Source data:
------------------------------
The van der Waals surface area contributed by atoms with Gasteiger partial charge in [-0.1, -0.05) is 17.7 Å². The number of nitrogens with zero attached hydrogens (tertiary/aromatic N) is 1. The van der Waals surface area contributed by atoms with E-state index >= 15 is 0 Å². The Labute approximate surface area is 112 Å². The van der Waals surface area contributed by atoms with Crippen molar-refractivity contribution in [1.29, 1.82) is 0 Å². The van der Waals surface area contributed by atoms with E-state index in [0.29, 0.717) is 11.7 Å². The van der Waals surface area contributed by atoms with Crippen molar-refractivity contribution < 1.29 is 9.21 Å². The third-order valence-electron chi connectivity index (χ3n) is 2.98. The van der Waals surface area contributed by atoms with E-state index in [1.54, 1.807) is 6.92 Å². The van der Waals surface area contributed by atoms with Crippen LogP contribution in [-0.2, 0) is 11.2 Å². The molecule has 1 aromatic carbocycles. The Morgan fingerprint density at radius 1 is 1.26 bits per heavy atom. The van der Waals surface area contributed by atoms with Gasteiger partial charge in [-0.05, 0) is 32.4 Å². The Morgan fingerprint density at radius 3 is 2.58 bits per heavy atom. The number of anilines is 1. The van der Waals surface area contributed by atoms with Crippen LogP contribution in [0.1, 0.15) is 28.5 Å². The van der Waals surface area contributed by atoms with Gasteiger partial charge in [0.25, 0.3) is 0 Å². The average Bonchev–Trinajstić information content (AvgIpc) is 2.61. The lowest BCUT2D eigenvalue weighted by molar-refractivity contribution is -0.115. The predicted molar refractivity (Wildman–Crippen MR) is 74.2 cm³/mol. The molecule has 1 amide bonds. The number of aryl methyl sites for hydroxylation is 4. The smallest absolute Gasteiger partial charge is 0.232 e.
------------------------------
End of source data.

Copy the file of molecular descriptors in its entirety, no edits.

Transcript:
The van der Waals surface area contributed by atoms with Gasteiger partial charge in [-0.1, -0.05) is 17.7 Å². The number of nitrogens with zero attached hydrogens (tertiary/aromatic N) is 1. The van der Waals surface area contributed by atoms with E-state index >= 15 is 0 Å². The Labute approximate surface area is 112 Å². The van der Waals surface area contributed by atoms with Crippen molar-refractivity contribution in [1.29, 1.82) is 0 Å². The van der Waals surface area contributed by atoms with E-state index in [0.29, 0.717) is 11.7 Å². The van der Waals surface area contributed by atoms with Crippen molar-refractivity contribution < 1.29 is 9.21 Å². The third-order valence-electron chi connectivity index (χ3n) is 2.98. The van der Waals surface area contributed by atoms with E-state index in [1.54, 1.807) is 6.92 Å². The van der Waals surface area contributed by atoms with Crippen LogP contribution in [-0.2, 0) is 11.2 Å². The molecule has 1 aromatic carbocycles. The Morgan fingerprint density at radius 1 is 1.26 bits per heavy atom. The van der Waals surface area contributed by atoms with Gasteiger partial charge in [-0.05, 0) is 32.4 Å². The Morgan fingerprint density at radius 3 is 2.58 bits per heavy atom. The number of anilines is 1. The van der Waals surface area contributed by atoms with Crippen LogP contribution in [0.1, 0.15) is 28.5 Å². The van der Waals surface area contributed by atoms with Gasteiger partial charge in [0.25, 0.3) is 0 Å². The average Bonchev–Trinajstić information content (AvgIpc) is 2.61. The lowest BCUT2D eigenvalue weighted by molar-refractivity contribution is -0.115. The predicted molar refractivity (Wildman–Crippen MR) is 74.2 cm³/mol. The molecule has 1 amide bonds. The number of aryl methyl sites for hydroxylation is 4. The smallest absolute Gasteiger partial charge is 0.232 e.